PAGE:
A new finding provides fresh hope for the millions of women worldwide with oestrogen receptor positive breast cancer. Australian scientists have shown that a specific change, which occurs when tumours become resistant to ...

Recommended for you

Single blood test screens for eight cancer types

January 18, 2018
Johns Hopkins Kimmel Cancer Center researchers developed a single blood test that screens for eight common cancer types and helps identify the location of the cancer.

Researchers find a way to 'starve' cancer

January 18, 2018
Researchers at Vanderbilt University Medical Center (VUMC) have demonstrated for the first time that it is possible to starve a tumor and stop its growth with a newly discovered small compound that blocks uptake of the vital ...

How cancer metastasis happens: Researchers reveal a key mechanism

January 18, 2018
Cancer metastasis, the migration of cells from a primary tumor to form distant tumors in the body, can be triggered by a chronic leakage of DNA within tumor cells, according to a team led by Weill Cornell Medicine and Memorial ...

Modular gene enhancer promotes leukemia and regulates effectiveness of chemotherapy

January 18, 2018
Every day, billions of new blood cells are generated in the bone marrow. The gene Myc is known to play an important role in this process, and is also known to play a role in cancer. Scientists from the German Cancer Research ...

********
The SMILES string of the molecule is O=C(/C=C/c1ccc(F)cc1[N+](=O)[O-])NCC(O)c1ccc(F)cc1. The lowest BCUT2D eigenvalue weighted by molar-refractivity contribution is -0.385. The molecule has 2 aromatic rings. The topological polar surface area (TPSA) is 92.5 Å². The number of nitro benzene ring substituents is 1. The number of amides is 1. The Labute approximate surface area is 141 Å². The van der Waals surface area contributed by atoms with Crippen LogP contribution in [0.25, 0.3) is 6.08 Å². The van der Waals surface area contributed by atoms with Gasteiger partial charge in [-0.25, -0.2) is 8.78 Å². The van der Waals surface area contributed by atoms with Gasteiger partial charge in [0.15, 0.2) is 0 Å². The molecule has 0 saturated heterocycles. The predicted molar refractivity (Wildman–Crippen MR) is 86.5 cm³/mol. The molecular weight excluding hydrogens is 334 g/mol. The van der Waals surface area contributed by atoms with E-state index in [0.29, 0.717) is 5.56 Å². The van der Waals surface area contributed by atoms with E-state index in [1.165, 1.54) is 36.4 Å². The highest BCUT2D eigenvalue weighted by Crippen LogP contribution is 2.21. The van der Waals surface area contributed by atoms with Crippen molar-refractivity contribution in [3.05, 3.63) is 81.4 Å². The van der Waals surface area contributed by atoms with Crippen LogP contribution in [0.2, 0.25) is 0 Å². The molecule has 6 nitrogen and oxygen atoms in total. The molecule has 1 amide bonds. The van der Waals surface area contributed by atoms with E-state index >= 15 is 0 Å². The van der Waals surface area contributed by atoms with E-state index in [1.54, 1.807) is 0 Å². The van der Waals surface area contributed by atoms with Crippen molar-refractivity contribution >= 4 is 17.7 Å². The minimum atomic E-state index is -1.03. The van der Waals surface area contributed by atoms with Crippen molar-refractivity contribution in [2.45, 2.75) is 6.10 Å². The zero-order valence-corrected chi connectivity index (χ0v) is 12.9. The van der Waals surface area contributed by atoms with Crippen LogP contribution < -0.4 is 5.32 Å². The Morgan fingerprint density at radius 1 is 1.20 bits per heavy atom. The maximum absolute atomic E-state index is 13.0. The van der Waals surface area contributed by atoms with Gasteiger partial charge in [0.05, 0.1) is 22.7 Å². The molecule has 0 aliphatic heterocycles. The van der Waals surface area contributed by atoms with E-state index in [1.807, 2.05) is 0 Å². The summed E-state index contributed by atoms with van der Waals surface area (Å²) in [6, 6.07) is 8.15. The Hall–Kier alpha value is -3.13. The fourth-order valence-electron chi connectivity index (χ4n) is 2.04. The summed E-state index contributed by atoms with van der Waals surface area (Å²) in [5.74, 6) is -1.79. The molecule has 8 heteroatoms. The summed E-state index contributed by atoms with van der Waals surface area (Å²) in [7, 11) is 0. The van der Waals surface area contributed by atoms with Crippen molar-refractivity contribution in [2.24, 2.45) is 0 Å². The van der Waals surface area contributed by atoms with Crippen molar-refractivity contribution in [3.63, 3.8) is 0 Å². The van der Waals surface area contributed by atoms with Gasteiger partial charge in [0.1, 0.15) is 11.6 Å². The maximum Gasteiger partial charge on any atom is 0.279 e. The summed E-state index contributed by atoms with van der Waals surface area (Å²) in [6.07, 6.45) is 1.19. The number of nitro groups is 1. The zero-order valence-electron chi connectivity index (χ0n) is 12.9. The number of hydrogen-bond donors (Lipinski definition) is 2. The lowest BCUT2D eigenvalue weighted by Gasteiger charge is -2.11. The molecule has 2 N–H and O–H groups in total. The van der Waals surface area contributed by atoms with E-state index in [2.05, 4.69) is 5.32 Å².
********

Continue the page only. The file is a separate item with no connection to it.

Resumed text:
These foods may up your odds for colon cancer

January 18, 2018
(HealthDay)—Chowing down on red meat, white bread and sugar-laden drinks might increase your long-term risk of colon cancer, a new study suggests.

The pill lowers ovarian cancer risk, even for smokers

January 18, 2018
(HealthDay)—It's known that use of the birth control pill is tied to lower odds for ovarian cancer, but new research shows the benefit extends to smokers or women who are obese.

0 comments

Please sign in to add a comment. Registration is free, and takes less than a minute. Read more

Click here to reset your password.
Sign in to get notified via email when new comments are made.